This blog and your 'calculations' are clearly farcical. You want to say that bikes are as bad as cars in terms of carbon footprint? Just say it, I know you are nuts whether you say it or whether you try to 'prove' it with your magical thinking. So will any person capable of any logical thought. Possibly even some monkeys will know it.

Screw you and your 'n of 1', you have NO idea!!!

:D


firebus's picture

Thanks for your passionate response!

It's definitely an interesting idea to consider the diet of the people who built the car (or the bike). I would love to see Volvo switch to an all-vegan commissary as a way to offset the emissions of their products.

You're right that my goal here is to find some way, however ludicrous, for a bike rider to have the same carbon footprint as a car driver. And I agree that the intent is farcical.

However, I'd like to note that you don't provide any evidence (n of 1 or otherwise) to refute my conclusions, so I can't take your objection very seriously!

Thanks again!


I think this great idea.

I think this great idea. People generally do not eat specific amounts of extra calories to 'fuel' their cycling, they just end up fitter and healthier on the same amount of calories. Has anyone considered the carbon footprint of health care provided to the obese and the unhealthy. Thank you for the article.


idiot.

idiot.


The problem with this

The problem with this reasoning is its infinite in levels. You could argue about the increased mass production of trainers due to being worn out by cyclists. Or the heat a cyclist produces means more air con is needed by people due to warming up the atmosphere. Thats a silly one but you get the idea. It can be taken to any level.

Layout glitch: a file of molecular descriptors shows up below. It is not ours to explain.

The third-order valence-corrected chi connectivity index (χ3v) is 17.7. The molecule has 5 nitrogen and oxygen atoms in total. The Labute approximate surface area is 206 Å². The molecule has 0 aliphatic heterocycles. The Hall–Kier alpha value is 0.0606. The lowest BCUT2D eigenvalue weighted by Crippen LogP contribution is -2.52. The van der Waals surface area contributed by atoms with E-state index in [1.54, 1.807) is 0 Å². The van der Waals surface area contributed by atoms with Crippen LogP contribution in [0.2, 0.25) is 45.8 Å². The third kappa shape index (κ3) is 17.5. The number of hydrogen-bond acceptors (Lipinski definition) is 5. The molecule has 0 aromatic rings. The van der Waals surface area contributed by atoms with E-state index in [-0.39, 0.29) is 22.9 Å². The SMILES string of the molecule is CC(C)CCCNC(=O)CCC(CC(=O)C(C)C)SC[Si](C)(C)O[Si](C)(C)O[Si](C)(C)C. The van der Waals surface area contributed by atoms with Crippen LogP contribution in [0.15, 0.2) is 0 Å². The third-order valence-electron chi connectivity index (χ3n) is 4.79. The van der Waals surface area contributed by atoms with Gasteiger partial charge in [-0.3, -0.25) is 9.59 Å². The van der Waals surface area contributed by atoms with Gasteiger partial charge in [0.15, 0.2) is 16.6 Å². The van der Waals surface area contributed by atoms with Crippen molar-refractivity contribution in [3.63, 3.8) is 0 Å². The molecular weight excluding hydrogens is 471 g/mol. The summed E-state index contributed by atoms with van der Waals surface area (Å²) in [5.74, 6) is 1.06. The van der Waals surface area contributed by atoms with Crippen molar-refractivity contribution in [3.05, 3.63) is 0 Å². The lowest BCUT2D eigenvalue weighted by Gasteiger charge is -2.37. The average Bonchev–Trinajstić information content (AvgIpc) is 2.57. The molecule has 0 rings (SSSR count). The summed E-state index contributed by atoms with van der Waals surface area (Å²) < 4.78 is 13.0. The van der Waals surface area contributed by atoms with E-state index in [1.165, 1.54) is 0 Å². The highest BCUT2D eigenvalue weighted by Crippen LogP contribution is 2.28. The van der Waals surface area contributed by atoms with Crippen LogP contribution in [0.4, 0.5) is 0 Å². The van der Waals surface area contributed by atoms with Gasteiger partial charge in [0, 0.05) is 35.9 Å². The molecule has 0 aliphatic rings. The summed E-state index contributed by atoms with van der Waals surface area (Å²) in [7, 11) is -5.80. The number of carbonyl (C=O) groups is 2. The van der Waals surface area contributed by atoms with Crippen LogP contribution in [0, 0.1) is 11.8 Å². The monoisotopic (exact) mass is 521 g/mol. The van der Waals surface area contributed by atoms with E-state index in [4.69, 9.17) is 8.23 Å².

balance bikes


firebus's picture

negligibility

sure, but at some point the data you get from descending another level into carbon footprint hell becomes negligible, and you can stop digging. maybe we're already at that point. maybe we started at that point!

the question i'm trying to answer is whether it's EVER the case that riding a bike is the less responsible option. i don't *think* we need to investigate the impact of more frequent shoe buying to make the call.


are you joking? so people

are you joking?
so people that drive cars do not have to eat?
and do you really think a bicycle commuter lives off of cheeseburgers? lol

do you work for the auto industry?


Omg, but what if I drive car

Omg, but what if I drive car and bicycle every day. May be I am the reason of global warming?


firebus's picture

do you also eat hanburgers?

it sounds like you carry a lot of feelings of guilt. do you think your skin tag problem is a psychosomatic manifestation of this neurosis?


firebus's picture

no

> are you joking?

no. maybe. kind of.

> so people that drive cars do not have to eat?